Escrito por Kristy Noms,
5 minutos de leitura
Load data from On-Premises SQL Server Database to Azure Data Lake Storage and query it using Azure Synapse Analytics
Creating a simple BI environment in Azure using a local SQL Server sending data to a Data Lake through Azure Data Factory
The idea for this lab was to create a simple BI environment in Azure using a local SQL Server sending data to a Data Lake through Azure Data Factory
For this to be possible we’re going to use the following resources:
+++ On-premises SQL Server with a StackOverflow database installed.
+++ Azure Storage account
+++ Azure Data Lake Gen2 Container to storage our data
+++ Azure Data Factory
+++ Azure Synapse Analytics
1 – Source database
The database to be used for this lab it’s the open source data export from Stack Overflow (2010 version) in a 2019 SQL Server instance (developer edition).
2 – Storage Account
To be able to store our data, first we need to create a Storage Account in Azure portal.
After that we need to create a container where our data will be stored, I created one named dataloc:
Also, we need to enable Data Lake Gen2, but first let’s disable ENABLE SOFT DELETE FOR BLOBS, without disabling it we’ll receive an error when upgrading to Gen2
Then we can do the upgrade:
3 – Azure Data Factory
We’ll use Azure Data Factory to create a pipeline to transfer data from our local SQL Server to the Azure Data Lake.
For this to work we need to set up a connection to our on-premises SQL , so it can be used as a data source, this way we avoid setting up a site to site connection or a VPN.
(Data Factory instance)
(Data Factory home page)
Now we’re gonna need to configure a self-hosted integration runtime.
The steps to configure Integration Runtime are the following:
Azure Portal → Data Factory → Manage → Integration Runtimes —> New
Then you’re gonna need to download and install the integration runtime in the SQL Server host.
Once installed, it’ll ask for the authentication key from the previous step:
Then finally our on-premises server is registered and connected with Azure Data Factory:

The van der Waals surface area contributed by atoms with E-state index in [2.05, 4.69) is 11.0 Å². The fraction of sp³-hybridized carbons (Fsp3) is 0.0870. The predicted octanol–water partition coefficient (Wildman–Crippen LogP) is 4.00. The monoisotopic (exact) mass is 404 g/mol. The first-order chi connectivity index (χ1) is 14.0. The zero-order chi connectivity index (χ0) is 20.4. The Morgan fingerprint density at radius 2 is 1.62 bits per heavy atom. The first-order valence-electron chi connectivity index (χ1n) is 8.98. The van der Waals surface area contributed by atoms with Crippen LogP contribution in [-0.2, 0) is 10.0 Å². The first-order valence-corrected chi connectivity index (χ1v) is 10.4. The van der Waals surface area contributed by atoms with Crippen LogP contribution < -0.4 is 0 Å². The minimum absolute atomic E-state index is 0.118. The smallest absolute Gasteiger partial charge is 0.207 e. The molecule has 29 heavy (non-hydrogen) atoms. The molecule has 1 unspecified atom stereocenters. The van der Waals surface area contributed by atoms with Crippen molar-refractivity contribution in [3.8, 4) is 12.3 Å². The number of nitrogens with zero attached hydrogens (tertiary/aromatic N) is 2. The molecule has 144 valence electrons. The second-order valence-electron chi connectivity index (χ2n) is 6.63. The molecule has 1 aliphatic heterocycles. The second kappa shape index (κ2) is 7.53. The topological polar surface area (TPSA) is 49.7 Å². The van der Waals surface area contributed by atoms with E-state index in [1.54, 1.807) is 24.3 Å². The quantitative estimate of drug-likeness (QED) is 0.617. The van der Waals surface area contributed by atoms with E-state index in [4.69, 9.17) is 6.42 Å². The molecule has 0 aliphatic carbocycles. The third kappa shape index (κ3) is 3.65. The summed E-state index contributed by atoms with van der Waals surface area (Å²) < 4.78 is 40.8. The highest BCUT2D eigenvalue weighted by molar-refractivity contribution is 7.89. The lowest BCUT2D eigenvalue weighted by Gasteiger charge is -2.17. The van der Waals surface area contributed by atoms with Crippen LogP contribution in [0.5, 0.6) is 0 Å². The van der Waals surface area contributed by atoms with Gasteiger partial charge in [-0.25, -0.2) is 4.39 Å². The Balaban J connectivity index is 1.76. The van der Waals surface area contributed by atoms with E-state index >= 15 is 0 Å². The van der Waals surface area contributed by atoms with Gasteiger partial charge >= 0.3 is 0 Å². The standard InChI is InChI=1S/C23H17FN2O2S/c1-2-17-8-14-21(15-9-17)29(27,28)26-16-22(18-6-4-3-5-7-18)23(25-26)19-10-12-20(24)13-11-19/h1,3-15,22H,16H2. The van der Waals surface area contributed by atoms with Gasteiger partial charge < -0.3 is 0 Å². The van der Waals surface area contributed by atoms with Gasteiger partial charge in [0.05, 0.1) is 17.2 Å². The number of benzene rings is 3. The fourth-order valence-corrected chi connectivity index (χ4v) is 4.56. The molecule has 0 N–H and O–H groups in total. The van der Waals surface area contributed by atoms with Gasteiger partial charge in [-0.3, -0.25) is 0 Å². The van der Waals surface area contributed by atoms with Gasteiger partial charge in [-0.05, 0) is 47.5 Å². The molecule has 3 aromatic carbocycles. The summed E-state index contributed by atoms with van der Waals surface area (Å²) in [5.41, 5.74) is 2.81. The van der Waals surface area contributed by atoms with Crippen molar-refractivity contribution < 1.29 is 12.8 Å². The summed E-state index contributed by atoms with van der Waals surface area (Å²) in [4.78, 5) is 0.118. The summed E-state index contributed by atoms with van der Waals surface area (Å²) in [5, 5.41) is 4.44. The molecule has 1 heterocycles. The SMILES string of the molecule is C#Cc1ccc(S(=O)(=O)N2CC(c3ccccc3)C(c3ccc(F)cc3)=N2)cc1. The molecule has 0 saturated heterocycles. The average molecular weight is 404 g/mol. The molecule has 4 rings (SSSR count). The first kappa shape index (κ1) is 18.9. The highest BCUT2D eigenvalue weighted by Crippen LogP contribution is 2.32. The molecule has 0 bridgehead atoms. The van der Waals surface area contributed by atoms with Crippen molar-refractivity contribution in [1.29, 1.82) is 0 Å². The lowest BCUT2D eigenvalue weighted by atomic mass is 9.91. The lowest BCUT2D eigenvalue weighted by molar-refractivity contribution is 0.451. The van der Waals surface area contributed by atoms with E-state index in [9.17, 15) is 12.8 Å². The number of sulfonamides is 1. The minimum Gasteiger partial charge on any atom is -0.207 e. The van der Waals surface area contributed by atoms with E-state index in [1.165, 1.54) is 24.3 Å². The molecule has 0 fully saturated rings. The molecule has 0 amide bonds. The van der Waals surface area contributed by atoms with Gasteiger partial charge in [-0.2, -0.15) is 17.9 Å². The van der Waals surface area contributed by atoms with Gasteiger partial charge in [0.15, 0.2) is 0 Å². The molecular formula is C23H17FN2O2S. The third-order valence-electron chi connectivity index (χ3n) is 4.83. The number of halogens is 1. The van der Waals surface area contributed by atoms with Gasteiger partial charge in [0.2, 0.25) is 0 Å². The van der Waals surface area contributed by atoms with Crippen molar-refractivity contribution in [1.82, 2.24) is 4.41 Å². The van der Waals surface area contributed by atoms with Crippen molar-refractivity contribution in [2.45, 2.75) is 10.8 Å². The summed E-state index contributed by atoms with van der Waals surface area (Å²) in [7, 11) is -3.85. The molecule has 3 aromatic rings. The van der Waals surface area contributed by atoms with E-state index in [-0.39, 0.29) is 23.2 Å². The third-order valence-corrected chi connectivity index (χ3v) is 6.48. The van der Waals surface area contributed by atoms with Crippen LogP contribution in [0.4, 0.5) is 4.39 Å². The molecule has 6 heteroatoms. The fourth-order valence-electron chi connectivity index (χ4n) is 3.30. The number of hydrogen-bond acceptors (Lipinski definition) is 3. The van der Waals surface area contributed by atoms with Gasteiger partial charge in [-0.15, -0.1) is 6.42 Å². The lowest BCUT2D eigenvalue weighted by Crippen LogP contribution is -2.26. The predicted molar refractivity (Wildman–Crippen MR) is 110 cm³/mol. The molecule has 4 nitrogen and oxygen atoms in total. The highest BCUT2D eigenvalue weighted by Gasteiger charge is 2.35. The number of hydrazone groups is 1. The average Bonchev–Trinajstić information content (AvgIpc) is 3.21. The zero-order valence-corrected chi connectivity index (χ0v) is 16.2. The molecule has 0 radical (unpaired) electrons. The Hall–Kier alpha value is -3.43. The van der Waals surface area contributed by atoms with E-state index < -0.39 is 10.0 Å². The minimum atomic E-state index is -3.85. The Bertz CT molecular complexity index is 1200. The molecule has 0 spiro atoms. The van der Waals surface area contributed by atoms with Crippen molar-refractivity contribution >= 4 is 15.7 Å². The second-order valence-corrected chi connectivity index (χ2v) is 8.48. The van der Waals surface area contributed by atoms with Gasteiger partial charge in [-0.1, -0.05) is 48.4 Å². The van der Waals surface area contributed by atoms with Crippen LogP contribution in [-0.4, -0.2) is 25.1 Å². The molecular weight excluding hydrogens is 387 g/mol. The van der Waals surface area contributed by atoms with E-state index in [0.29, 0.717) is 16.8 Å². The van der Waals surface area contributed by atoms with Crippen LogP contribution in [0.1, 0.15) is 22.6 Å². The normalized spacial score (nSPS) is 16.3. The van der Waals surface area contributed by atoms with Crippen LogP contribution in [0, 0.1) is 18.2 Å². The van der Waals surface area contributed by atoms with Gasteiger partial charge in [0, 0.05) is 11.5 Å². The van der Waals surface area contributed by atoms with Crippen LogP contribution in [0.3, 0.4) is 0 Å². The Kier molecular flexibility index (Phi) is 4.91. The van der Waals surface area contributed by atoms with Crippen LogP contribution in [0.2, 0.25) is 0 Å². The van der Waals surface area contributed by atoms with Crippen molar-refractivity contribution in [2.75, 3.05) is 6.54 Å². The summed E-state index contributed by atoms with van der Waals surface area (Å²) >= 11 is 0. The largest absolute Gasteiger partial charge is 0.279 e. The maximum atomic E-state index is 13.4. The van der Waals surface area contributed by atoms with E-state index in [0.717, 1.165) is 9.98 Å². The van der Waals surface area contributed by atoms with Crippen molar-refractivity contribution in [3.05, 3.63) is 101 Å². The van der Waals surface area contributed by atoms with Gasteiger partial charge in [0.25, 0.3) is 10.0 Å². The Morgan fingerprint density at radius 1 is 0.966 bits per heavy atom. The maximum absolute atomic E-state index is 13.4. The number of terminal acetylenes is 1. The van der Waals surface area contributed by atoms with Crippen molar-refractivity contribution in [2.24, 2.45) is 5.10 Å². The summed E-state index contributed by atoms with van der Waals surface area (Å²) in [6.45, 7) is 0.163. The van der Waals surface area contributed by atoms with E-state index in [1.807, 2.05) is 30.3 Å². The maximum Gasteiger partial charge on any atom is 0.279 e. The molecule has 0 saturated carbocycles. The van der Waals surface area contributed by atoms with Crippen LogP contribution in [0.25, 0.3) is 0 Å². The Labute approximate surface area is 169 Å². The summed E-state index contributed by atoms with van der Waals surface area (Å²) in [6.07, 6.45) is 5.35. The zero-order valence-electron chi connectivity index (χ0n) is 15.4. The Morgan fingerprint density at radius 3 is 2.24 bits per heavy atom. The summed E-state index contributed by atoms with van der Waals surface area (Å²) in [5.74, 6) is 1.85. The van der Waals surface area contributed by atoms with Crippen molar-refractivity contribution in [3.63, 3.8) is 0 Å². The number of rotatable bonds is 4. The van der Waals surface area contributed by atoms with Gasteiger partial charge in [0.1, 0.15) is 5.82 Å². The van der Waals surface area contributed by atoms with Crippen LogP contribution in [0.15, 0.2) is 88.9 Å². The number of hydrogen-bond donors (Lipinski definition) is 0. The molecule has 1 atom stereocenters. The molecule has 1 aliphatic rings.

Returning to the portal we can see our integration runtime:
Back to the home page, click on Ingest:
It’ll open the copy data tool, for now we’ll use the “Built-in copy task” with “Run once now” to run a single load.
Here we need to click on New connection and choose our self-hosted in connect via integration runtime
If our connection was successful then we can click create
Once connected you’ll see a list of all tables in the database, you can choose multiple tables to export or create a query to export specific data, in this lab we’re gonna use a query to get a subset of records from the Posts table.
Now, let’s set up our target destination, clicking on new connection:
Then let’s select our container created earlier:
We have some options to choose, I’ll use Parquet format and snappy compression.
Next, we have to configure: task name and logging options:
Then we’ll see the summary of all operations:
Deployment completed, now we can monitor our pipeline and see the results:
We can also take a look at the pipeline created, if we need to add a table or remove from the routine, it can be done from here:
Accessing our container, all data copied will be there:
4 – Azure Synapse Analytics
With our data saved, now we’ll create a Synapse Workspace to consume the parquet file, but first let’s add the resource provider for the synapse service into our subscription:
Now let’s create the Synapse Workspace linking the storage account and the container that will be used:
At this point you should have the following resources created:
Getting back to Synapse, enter the url for the workspace, and in the home page click on:
New —> SQL script
Accessing the data toolbar, we can see all of our files in this workspace:
Clicking with the right mouse button in the file we can query it or load:
Now the best part, we can also create a database and load our parquet files, I created a database named BI and a view named BI_POSTS containing the parquet file from the Posts table:
If you have a PowerBI workspace you can link with Synapse and start using it as a source for your dashboards.
5 – Conclusion
+++ This lab was meant to show how it’s simple to integrate our on-premises environment with Azure.
+++ We exported our local data to the cloud and stored it in a container.
+++ From the many options available, I chose to use Synapse to work with the data stored.
+++ In a production environment we would have used specific users with the principle of least privilege and restricted access.